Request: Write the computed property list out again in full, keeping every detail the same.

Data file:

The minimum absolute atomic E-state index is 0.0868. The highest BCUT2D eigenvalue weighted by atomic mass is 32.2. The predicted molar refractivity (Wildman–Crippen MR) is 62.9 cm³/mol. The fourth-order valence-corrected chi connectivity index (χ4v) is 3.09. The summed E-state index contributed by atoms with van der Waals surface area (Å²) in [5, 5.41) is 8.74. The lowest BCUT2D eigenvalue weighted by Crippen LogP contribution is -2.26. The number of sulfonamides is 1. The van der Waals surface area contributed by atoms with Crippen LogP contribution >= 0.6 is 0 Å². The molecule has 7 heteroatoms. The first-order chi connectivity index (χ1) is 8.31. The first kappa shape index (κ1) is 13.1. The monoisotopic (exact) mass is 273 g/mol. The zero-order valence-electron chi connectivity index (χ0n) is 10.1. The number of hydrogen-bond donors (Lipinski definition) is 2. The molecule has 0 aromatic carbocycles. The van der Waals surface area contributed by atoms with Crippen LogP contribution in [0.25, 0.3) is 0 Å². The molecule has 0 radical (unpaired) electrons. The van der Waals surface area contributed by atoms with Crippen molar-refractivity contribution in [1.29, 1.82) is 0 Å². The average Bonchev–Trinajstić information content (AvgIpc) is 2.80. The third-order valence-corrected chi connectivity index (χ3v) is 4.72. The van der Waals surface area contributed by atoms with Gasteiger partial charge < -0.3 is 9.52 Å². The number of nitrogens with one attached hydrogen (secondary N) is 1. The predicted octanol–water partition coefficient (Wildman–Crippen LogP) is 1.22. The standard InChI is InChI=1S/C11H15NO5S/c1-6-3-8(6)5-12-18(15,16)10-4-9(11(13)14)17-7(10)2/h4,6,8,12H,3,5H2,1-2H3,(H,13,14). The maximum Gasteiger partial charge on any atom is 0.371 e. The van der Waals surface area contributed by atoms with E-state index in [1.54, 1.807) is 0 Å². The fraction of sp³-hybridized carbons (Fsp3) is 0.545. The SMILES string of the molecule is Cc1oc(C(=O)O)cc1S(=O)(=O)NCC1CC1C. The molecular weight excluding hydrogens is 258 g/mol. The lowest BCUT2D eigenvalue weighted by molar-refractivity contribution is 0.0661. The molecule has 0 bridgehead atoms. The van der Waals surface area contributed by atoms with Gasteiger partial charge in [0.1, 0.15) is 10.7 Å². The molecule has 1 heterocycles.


The minimum absolute atomic E-state index is 0.0868. The highest BCUT2D eigenvalue weighted by atomic mass is 32.2. The predicted molar refractivity (Wildman–Crippen MR) is 62.9 cm³/mol. The fourth-order valence-corrected chi connectivity index (χ4v) is 3.09. The summed E-state index contributed by atoms with van der Waals surface area (Å²) in [5, 5.41) is 8.74. The lowest BCUT2D eigenvalue weighted by Crippen LogP contribution is -2.26. The number of sulfonamides is 1. The van der Waals surface area contributed by atoms with Crippen LogP contribution >= 0.6 is 0 Å². The molecule has 7 heteroatoms. The first-order chi connectivity index (χ1) is 8.31. The first kappa shape index (κ1) is 13.1. The monoisotopic (exact) mass is 273 g/mol. The zero-order valence-electron chi connectivity index (χ0n) is 10.1. The number of hydrogen-bond donors (Lipinski definition) is 2. The molecule has 0 aromatic carbocycles. The van der Waals surface area contributed by atoms with Crippen LogP contribution in [0.25, 0.3) is 0 Å². The molecule has 0 radical (unpaired) electrons. The van der Waals surface area contributed by atoms with Crippen molar-refractivity contribution in [1.29, 1.82) is 0 Å². The average Bonchev–Trinajstić information content (AvgIpc) is 2.80. The third-order valence-corrected chi connectivity index (χ3v) is 4.72. The van der Waals surface area contributed by atoms with Gasteiger partial charge < -0.3 is 9.52 Å². The number of nitrogens with one attached hydrogen (secondary N) is 1. The predicted octanol–water partition coefficient (Wildman–Crippen LogP) is 1.22. The standard InChI is InChI=1S/C11H15NO5S/c1-6-3-8(6)5-12-18(15,16)10-4-9(11(13)14)17-7(10)2/h4,6,8,12H,3,5H2,1-2H3,(H,13,14). The maximum Gasteiger partial charge on any atom is 0.371 e. The van der Waals surface area contributed by atoms with E-state index in [1.54, 1.807) is 0 Å². The fraction of sp³-hybridized carbons (Fsp3) is 0.545. The SMILES string of the molecule is Cc1oc(C(=O)O)cc1S(=O)(=O)NCC1CC1C. The molecular weight excluding hydrogens is 258 g/mol. The lowest BCUT2D eigenvalue weighted by molar-refractivity contribution is 0.0661. The molecule has 0 bridgehead atoms. The van der Waals surface area contributed by atoms with Gasteiger partial charge in [0.1, 0.15) is 10.7 Å². The molecule has 1 heterocycles.